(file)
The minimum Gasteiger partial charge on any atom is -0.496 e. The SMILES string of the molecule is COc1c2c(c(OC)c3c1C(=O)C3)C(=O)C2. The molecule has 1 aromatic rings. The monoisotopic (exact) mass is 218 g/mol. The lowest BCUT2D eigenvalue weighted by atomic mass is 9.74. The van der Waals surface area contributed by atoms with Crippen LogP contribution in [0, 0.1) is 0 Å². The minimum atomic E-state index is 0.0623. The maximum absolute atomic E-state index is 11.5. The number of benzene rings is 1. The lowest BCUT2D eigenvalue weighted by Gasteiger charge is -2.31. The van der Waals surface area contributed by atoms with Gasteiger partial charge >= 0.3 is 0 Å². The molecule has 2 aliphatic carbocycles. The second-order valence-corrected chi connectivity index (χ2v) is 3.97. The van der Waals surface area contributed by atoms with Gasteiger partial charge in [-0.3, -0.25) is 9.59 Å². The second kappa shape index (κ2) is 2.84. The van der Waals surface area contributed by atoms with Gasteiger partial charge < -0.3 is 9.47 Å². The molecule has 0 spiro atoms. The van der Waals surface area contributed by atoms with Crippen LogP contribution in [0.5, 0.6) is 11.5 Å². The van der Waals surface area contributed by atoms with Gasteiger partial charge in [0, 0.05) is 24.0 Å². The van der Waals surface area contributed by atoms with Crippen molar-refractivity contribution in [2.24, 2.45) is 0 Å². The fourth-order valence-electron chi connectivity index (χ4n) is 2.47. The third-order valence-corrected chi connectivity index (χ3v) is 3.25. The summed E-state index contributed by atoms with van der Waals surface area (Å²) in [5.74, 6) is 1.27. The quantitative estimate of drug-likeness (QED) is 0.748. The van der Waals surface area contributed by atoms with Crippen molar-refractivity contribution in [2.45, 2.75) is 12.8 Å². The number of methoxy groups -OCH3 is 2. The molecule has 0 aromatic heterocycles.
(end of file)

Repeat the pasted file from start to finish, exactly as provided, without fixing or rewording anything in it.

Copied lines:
The minimum Gasteiger partial charge on any atom is -0.496 e. The SMILES string of the molecule is COc1c2c(c(OC)c3c1C(=O)C3)C(=O)C2. The molecule has 1 aromatic rings. The monoisotopic (exact) mass is 218 g/mol. The lowest BCUT2D eigenvalue weighted by atomic mass is 9.74. The van der Waals surface area contributed by atoms with Crippen LogP contribution in [0, 0.1) is 0 Å². The minimum atomic E-state index is 0.0623. The maximum absolute atomic E-state index is 11.5. The number of benzene rings is 1. The lowest BCUT2D eigenvalue weighted by Gasteiger charge is -2.31. The van der Waals surface area contributed by atoms with Gasteiger partial charge >= 0.3 is 0 Å². The molecule has 2 aliphatic carbocycles. The second-order valence-corrected chi connectivity index (χ2v) is 3.97. The van der Waals surface area contributed by atoms with Gasteiger partial charge in [-0.3, -0.25) is 9.59 Å². The second kappa shape index (κ2) is 2.84. The van der Waals surface area contributed by atoms with Gasteiger partial charge < -0.3 is 9.47 Å². The molecule has 0 spiro atoms. The van der Waals surface area contributed by atoms with Crippen LogP contribution in [0.5, 0.6) is 11.5 Å². The van der Waals surface area contributed by atoms with Gasteiger partial charge in [0, 0.05) is 24.0 Å². The van der Waals surface area contributed by atoms with Crippen molar-refractivity contribution in [2.24, 2.45) is 0 Å². The fourth-order valence-electron chi connectivity index (χ4n) is 2.47. The third-order valence-corrected chi connectivity index (χ3v) is 3.25. The summed E-state index contributed by atoms with van der Waals surface area (Å²) in [5.74, 6) is 1.27. The quantitative estimate of drug-likeness (QED) is 0.748. The van der Waals surface area contributed by atoms with Crippen molar-refractivity contribution in [2.45, 2.75) is 12.8 Å². The number of methoxy groups -OCH3 is 2. The molecule has 0 aromatic heterocycles.